Data center-as-a-service startup ECL exits stealth with $7M in seed funding
Edge Cloud Link Inc., a sustainable, off-grid data center-as-a-service startup, exited stealth mode today armed with $7 million in seed funding to deliver on the idea of 3D-printed data centers that use hydrogen as their primary power source.
Today’s round was led by Molex Ventures and saw participation from Hyperwise Ventures, and the funds will be used to construct ECL’s very first data center at its headquarters in Mountain View, California, with completion slated for the second quarter.
ECL is pioneering the idea of hydrogen-powered data centers that consume no local resources and operate with zero emissions at extremely low noise levels. In addition to being more affordable, highly sustainable and eco-friendly, ECL says, its modular data centers can be built much more quickly than traditional designs. With no need to connect to utilities, it says the average planning and construction cycle can be reduced from 18 to 24 months, to as little as six to nine months.
One of the key innovations of ECL’s data centers is that they’re entirely powered by hydrogen fuel cells. Its facilities are said to leverage each step of hydrogen-driven power creation and consumption to drive every required process, including rack cooling, in a circular system that maximizes efficiency while keeping waste to an absolute minimum. The company claims to have created an advanced cooling system that creates its own water from the hydrogen power generation process, eliminating the need for traditional coolers and an external water source.
That’s combined with ECL’s proprietary rear door heat exchange system to lower its data centers’ Power Usage Effectiveness ratio compared to traditional designs. ECL claims its data centers will achieve a PUE of just 1.05 versus the colocation data center industry average of 1.57. At the same time, the company says, it can also achieve higher rack densities than traditional data centers, significantly reducing the cost of space and power for its customers.
Another advantage of ECL’s data centers is that they can be built using 3D construction printers in double-quick time, creating a building that’s able house a 1-megawatt data center within just 24 hours. The 3D-printed construction process is also said to be cheaper, and allows for a high degree of customization so that each ECL customer gets exactly the kind of data center facility they’re looking for.
Meanwhile, the fact ECL data centers don’t require an energy source means they can be built in almost any location, including sites without network access. In cases where no network is available, ECL’s networking partners will be contracted to provide a fiber backbone and cloud interconnection that’s available through a network-as-a-service model. It means that customer’s data center locations are no longer restricted to areas with network and power grid availability, ECL said.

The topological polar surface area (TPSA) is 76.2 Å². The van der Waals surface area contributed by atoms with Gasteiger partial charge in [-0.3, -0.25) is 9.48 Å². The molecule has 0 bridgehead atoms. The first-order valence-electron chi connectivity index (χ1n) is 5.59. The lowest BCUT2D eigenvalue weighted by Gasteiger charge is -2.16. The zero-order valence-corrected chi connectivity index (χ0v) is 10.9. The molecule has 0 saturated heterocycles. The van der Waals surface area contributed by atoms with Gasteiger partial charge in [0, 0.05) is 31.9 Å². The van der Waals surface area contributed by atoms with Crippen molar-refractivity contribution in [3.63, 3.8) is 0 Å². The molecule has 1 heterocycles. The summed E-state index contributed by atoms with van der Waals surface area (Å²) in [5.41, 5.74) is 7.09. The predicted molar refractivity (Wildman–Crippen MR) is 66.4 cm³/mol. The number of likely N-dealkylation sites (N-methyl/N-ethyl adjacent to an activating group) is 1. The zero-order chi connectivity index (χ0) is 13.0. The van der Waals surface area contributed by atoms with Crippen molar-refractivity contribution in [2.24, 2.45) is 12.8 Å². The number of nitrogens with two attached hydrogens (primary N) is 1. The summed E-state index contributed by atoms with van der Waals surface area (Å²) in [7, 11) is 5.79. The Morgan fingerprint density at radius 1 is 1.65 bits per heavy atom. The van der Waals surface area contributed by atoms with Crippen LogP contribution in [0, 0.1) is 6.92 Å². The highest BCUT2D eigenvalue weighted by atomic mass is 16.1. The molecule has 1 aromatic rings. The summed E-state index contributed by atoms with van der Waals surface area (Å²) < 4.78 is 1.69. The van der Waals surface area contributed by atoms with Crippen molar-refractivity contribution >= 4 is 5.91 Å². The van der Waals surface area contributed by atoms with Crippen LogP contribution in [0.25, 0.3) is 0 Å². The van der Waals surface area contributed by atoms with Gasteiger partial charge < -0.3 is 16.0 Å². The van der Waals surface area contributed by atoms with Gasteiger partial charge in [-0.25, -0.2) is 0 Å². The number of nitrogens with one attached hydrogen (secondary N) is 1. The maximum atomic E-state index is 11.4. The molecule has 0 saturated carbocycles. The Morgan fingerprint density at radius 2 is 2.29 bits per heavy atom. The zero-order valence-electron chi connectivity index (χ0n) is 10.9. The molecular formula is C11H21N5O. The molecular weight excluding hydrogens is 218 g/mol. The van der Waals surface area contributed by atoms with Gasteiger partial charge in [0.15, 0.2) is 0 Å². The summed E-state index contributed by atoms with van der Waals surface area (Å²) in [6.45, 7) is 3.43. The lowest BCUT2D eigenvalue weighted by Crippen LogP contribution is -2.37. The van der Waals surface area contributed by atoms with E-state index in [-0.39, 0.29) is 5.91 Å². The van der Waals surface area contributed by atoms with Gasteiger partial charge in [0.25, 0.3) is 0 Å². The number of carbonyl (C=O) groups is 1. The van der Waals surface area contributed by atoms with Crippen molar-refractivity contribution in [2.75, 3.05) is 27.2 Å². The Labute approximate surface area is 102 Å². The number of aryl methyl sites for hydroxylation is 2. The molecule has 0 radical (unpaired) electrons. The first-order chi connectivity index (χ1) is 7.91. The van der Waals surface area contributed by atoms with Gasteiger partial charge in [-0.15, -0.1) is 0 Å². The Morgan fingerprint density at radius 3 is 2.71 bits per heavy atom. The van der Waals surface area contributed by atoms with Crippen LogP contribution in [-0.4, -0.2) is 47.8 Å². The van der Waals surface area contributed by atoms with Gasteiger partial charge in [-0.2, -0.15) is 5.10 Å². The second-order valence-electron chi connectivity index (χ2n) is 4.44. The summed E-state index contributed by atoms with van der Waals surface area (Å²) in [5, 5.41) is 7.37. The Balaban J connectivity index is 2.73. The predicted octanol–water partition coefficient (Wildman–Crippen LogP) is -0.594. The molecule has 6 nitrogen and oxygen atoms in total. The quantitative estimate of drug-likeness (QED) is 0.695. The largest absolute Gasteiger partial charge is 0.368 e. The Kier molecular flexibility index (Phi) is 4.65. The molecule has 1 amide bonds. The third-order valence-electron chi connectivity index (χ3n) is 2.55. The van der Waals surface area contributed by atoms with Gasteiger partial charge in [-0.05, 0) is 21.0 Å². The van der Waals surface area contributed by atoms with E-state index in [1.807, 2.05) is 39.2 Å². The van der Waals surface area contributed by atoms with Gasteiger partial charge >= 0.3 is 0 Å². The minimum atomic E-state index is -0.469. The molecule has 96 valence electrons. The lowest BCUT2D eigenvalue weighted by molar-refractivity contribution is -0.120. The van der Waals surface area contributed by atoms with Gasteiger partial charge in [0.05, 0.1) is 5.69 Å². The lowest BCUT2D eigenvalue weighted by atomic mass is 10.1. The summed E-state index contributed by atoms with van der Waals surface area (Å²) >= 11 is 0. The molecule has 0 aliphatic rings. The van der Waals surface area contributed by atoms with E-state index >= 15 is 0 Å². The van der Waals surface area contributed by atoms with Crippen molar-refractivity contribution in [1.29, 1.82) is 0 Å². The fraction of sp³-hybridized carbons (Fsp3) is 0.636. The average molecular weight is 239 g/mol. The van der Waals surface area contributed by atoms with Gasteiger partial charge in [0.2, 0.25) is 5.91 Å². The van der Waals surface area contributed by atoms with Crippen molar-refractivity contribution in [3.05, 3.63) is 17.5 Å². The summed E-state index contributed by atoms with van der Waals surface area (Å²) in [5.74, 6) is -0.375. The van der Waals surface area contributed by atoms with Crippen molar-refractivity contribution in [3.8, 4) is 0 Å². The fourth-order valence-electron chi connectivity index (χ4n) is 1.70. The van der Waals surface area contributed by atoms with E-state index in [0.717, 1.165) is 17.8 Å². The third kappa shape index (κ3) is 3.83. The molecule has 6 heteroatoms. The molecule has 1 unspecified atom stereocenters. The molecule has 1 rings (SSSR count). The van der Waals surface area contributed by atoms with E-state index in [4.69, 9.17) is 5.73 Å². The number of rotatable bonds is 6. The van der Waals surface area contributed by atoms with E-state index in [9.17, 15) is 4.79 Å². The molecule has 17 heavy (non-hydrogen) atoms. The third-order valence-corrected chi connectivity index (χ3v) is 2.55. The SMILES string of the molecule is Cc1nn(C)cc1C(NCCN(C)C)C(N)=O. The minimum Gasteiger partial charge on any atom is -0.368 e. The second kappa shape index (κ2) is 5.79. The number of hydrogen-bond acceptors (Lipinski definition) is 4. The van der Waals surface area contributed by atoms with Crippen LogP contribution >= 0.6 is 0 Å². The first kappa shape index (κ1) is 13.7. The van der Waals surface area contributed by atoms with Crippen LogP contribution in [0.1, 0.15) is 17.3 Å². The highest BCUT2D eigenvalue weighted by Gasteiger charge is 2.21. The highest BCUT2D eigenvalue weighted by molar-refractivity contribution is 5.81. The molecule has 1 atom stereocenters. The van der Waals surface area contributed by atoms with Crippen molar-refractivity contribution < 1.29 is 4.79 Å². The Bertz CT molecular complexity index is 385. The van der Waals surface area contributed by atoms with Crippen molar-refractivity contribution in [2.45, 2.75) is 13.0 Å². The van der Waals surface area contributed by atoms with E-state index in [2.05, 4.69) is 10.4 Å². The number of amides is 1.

ECL offers three different models for customers, including a build-and-hand-off option where the data center is built to the client’s specifications, before being handed over to the customer in return for a onetime fee. The build-and-operate model, meanwhile, sees ECL operate and manage the data center on the customer’s behalf, in return for a onetime nonrecurring payment and monthly subscription fee.
Finally, ECL offers an operators joint venture, where it builds its data centers in collaboration with colocation operators before handing off the facility to the operator in return for a onetime lump-sum payment and share of the monthly recurring revenue it generates.
ECL founder and Chief Executive Yuval Bachar told SiliconANGLE that the company is willing to build data centers for large enterprises that require their own on-premises facilities, and also for cloud infrastructure providers like Amazon Web Services Inc. and Google LLC.
“While the primary target market at launch is midsized data center operators, typically large companies with a mix of cloud and on-premises IT environments, ECL is also in talks with hyperscalers who need a bespoke data center presence in areas where they do not currently have one and where traditional colocation is either unavailable, overpriced or otherwise complicated,” Bachar said. “If a company requires a data center in a location where no power grid is available, or if they need it faster than traditional providers allow, ECL provides the perfect solution.”
Bachar said he believes his company’s innovations will rapidly set a new bar for flexibility and sustainability in the data center industry. He’s well qualified to make such claims, having previously held engineering, infrastructure and architecture roles at Microsoft Corp., Hewlett-Packard Enterprise Co., Cisco Systems Inc. and Facebook parent Meta Platforms Inc., among others.
He’s also one of the founders of the Open19 Foundation that created an open hardware platform for data center and edge hardware innovation. In addition, he holds eight U.S. patents relating to data center, networking and system designs.
“Never before has hydrogen been harnessed for use as the primary power source for the data center and that, combined with the unmatched efficiency of our cooling system and our emissions-free operations, is unique in the world today,” Bachar said.
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